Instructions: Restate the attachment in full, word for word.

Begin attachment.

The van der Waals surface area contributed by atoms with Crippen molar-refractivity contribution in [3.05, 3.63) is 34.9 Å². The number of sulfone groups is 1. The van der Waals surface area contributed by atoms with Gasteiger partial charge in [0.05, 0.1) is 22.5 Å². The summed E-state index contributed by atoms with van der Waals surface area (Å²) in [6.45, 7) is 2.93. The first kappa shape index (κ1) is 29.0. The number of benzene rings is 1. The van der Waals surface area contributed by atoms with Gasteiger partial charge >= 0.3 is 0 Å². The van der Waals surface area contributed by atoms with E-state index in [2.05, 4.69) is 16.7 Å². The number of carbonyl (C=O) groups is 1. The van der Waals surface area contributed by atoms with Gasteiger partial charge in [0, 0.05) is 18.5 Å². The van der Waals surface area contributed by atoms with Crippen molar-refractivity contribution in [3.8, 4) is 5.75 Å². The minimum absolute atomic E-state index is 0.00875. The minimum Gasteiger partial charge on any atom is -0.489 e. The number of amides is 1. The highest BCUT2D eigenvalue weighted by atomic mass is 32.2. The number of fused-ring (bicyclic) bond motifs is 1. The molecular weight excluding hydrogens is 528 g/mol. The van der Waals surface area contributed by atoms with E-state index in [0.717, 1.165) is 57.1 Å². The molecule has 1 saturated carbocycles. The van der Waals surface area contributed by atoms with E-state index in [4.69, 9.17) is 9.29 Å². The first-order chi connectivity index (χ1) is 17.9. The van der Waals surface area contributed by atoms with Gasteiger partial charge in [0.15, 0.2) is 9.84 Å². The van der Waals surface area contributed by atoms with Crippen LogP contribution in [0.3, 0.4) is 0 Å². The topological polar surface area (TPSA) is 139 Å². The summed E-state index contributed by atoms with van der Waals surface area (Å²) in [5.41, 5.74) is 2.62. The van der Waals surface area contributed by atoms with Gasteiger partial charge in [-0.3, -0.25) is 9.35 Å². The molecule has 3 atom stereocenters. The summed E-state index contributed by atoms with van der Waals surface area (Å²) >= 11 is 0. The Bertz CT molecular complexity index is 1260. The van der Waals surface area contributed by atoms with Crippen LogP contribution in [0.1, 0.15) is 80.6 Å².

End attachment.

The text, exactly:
The van der Waals surface area contributed by atoms with Crippen molar-refractivity contribution in [3.05, 3.63) is 34.9 Å². The number of sulfone groups is 1. The van der Waals surface area contributed by atoms with Gasteiger partial charge in [0.05, 0.1) is 22.5 Å². The summed E-state index contributed by atoms with van der Waals surface area (Å²) in [6.45, 7) is 2.93. The first kappa shape index (κ1) is 29.0. The number of benzene rings is 1. The van der Waals surface area contributed by atoms with Gasteiger partial charge >= 0.3 is 0 Å². The van der Waals surface area contributed by atoms with E-state index in [2.05, 4.69) is 16.7 Å². The number of carbonyl (C=O) groups is 1. The van der Waals surface area contributed by atoms with Gasteiger partial charge in [0, 0.05) is 18.5 Å². The van der Waals surface area contributed by atoms with Crippen molar-refractivity contribution in [3.8, 4) is 5.75 Å². The minimum absolute atomic E-state index is 0.00875. The minimum Gasteiger partial charge on any atom is -0.489 e. The number of amides is 1. The highest BCUT2D eigenvalue weighted by atomic mass is 32.2. The number of fused-ring (bicyclic) bond motifs is 1. The molecular weight excluding hydrogens is 528 g/mol. The van der Waals surface area contributed by atoms with E-state index in [0.717, 1.165) is 57.1 Å². The molecule has 1 saturated carbocycles. The van der Waals surface area contributed by atoms with E-state index in [4.69, 9.17) is 9.29 Å². The first-order chi connectivity index (χ1) is 17.9. The van der Waals surface area contributed by atoms with Gasteiger partial charge in [0.15, 0.2) is 9.84 Å². The van der Waals surface area contributed by atoms with Crippen LogP contribution in [0.3, 0.4) is 0 Å². The topological polar surface area (TPSA) is 139 Å². The summed E-state index contributed by atoms with van der Waals surface area (Å²) in [5.41, 5.74) is 2.62. The van der Waals surface area contributed by atoms with Gasteiger partial charge in [-0.3, -0.25) is 9.35 Å². The molecule has 3 atom stereocenters. The summed E-state index contributed by atoms with van der Waals surface area (Å²) >= 11 is 0. The Bertz CT molecular complexity index is 1260. The van der Waals surface area contributed by atoms with Crippen LogP contribution in [0.1, 0.15) is 80.6 Å².